Set I: So much focus has been placed on the amazing second set of this show that the first set has been largely forgotten. But as first sets go in 2012, this one wasn’t too shabby. “Cities” appeared in beefier form than usual in the second slot of the show and Velvet Underground’s “Cool It Down” came two songs later. The two most significant pieces of this frame, however, came in “Stash” and “Bathtub Gin,” the latter being one of the strongest and most overlooked versions of the year.

Set II: Check out yesterday’s description of this set, excerpted here: When Phish hit the west coast to start Leg Two, everyone had Long Beach circled as a potential blowout. A tour opener in an old-school area before a high key, three-night weekend in San Francisco had all the ingredients of a must-see show. And when the dust settled, Phish had dropped another spectacular tour opening bomb that contained, arguably, the set of the year.

X Factor: The Advent of Long Form Improv—Leg Two represented a crucial juncture in Phish’s modern era development. The band had grown quite proficient at nailing 10-15 minute jams, but the question remained as to when the band would stretch things out into the long form passages so many of us love. The band came out on the first night of Leg Two and immediately spoke to that question with a devastating combo of “Rock and Roll > Ghost” that spanned 40 minutes. We had our answer. They were ready to dig deeper than ever before in this era, and over the course of this tour they would add quite a few more monstrous jams to their 2012 resume, all sparked on this gorgeous night in Southern California.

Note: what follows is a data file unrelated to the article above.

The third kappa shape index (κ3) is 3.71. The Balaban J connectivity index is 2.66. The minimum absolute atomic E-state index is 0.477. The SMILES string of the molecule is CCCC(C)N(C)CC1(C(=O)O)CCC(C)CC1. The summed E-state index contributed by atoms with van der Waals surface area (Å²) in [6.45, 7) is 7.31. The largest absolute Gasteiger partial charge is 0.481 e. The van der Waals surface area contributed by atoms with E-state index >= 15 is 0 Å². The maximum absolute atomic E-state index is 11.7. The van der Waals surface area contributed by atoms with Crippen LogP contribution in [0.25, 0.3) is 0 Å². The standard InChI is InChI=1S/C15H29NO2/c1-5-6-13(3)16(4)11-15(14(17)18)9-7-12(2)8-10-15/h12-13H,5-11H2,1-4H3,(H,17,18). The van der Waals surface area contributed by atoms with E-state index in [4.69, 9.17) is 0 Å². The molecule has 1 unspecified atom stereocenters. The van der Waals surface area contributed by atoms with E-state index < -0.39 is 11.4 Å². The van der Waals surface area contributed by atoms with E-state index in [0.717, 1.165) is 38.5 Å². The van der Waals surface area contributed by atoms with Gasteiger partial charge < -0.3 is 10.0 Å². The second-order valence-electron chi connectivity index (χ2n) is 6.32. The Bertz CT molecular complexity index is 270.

*****

3. 9/1—Dick’s Sporting Goods Stadium, Commerce City, CO

I: Run Like an Antelope, Backwards Down the Number Line, Tweezer > Fluffhead, Roses Are Free, Funky Bitch, The Moma Dance, When the Circus Comes, Theme From the Bottom, Golgi Apparatus, Stealing Time From the Faulty Plan

II: Golden Age > Prince Caspian > Light, Boogie On Reggae Woman, The Wedge, The Horse > Silent in the Morning, Mike’s Song > No Quarter > Weekapaug Groove

E: Sleeping Monkey > Tweezer Repriise

Denver Official (Stout)

Denver Official (Stout)

Set I: Most of the audience that filled Dick’s Sporting Goods Stadium on 9/1 was still riding high from 8/31’s throwdown, and when the band opened up this show with “Antelope,” the first such occurrence since 1990, everything picked right back up where it left off. Extraordinary song choices dotted the front of this frame, as “Tweezer > Fluffhead” backed up a second-song “Number Line.” Lost in all the highlights of Dick’s, this “Tweezer” is actually quite good, capping off a proficient second leg for the song with a slick, groove-based incarnation. The rest of the set had a more conventional contour, but the juices were flowing and the band was ready to dig far deeper after setbreak.